We define a possession in the same way as football - the period of time when the offense gets the ball until the opposing team gets it back. The advantage of defining possessions in this way is that it means both teams have the ball the same number of times in a game*. This isn't the only way to define possession and you will, for example, often hear a play-by-play guy or colour commentator refer to an offensive rebound as granting a team an "extra possession." In our definition though, grabbing an offensive rebound is more like getting a new set of downs - it extends a possession rather than granting a new one.

Possessions are not included in the box score, but calculating the number in a game is actually quite easy. The way we define them means that a possession ends in 1 of 3 ways:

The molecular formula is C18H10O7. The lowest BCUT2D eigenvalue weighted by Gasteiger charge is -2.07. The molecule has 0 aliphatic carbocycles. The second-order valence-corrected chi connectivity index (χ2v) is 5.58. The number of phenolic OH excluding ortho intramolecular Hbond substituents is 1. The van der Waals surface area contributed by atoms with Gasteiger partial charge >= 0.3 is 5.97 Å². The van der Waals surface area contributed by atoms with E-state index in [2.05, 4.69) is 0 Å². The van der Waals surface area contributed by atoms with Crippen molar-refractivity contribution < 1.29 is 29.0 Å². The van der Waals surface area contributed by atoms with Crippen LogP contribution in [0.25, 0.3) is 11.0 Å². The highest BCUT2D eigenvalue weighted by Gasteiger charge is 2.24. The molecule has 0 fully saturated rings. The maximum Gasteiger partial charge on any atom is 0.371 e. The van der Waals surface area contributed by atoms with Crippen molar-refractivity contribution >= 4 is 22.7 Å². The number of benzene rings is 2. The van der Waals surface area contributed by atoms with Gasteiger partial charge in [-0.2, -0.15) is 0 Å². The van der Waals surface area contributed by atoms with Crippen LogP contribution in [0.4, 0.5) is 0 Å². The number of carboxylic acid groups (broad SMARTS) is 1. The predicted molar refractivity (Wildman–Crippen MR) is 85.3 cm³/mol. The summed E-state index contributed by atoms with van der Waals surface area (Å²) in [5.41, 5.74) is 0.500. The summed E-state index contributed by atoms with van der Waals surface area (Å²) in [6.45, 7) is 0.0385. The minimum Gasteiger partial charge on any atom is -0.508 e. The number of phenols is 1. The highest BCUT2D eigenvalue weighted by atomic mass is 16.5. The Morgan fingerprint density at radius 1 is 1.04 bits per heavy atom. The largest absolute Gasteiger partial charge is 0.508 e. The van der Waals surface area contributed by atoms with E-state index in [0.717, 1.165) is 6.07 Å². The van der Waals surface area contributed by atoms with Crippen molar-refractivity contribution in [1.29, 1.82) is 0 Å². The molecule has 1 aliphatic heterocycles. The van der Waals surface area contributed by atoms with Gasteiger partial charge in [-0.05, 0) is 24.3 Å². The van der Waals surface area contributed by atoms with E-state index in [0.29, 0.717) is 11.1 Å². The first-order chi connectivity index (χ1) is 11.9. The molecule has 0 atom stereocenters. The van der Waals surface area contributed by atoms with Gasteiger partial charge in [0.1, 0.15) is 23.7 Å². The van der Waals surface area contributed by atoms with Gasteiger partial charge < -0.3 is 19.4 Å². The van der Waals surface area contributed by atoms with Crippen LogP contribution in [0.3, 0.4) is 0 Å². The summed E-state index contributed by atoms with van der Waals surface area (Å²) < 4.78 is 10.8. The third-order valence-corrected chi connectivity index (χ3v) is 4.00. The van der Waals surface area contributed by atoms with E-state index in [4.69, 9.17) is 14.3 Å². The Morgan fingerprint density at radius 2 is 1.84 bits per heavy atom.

1. Attempting a shot that is not rebounded by the offense
  2. Committing a turnover
  3. Shooting free throws

The totals of these stats for both teams are averaged to estimate the number of possessions in a game. The formula is quite accurate as the only real uncertainty comes from free throws since these can be of variable number and might or might not accompany a field goal attempt. There are various choices of multipliers used to estimate how many possessions are ended by free throws, but they all tend to be around 0.475.

Possessions are primarily used in the calculation of other stats, but on their own they provide a useful way to describe how fast teams play.

*Obviously it's possible for one team to get the ball more times than an opponent if they both start and end a half with the ball, but the difference can never be more than 2 possessions in a game and over the course of a season it tends to even out.